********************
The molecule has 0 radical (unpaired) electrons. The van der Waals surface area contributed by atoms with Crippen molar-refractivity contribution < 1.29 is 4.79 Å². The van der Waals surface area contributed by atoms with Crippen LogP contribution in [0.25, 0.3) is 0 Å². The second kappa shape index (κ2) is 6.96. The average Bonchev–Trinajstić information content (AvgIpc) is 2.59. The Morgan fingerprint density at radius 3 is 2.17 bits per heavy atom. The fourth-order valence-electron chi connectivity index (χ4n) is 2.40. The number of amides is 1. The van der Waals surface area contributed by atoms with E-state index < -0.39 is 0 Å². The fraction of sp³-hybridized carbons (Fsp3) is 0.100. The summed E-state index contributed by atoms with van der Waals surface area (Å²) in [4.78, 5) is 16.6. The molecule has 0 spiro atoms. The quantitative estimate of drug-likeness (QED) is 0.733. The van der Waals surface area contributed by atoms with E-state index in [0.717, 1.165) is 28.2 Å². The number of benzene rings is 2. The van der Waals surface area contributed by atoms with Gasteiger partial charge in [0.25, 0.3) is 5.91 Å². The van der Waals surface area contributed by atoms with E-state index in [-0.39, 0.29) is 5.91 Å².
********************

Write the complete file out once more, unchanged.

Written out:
The molecule has 0 radical (unpaired) electrons. The van der Waals surface area contributed by atoms with Crippen molar-refractivity contribution < 1.29 is 4.79 Å². The van der Waals surface area contributed by atoms with Crippen LogP contribution in [0.25, 0.3) is 0 Å². The second kappa shape index (κ2) is 6.96. The average Bonchev–Trinajstić information content (AvgIpc) is 2.59. The Morgan fingerprint density at radius 3 is 2.17 bits per heavy atom. The fourth-order valence-electron chi connectivity index (χ4n) is 2.40. The number of amides is 1. The van der Waals surface area contributed by atoms with E-state index < -0.39 is 0 Å². The fraction of sp³-hybridized carbons (Fsp3) is 0.100. The summed E-state index contributed by atoms with van der Waals surface area (Å²) in [4.78, 5) is 16.6. The molecule has 0 spiro atoms. The quantitative estimate of drug-likeness (QED) is 0.733. The van der Waals surface area contributed by atoms with E-state index in [0.717, 1.165) is 28.2 Å². The number of benzene rings is 2. The van der Waals surface area contributed by atoms with Gasteiger partial charge in [0.25, 0.3) is 5.91 Å². The van der Waals surface area contributed by atoms with E-state index in [-0.39, 0.29) is 5.91 Å².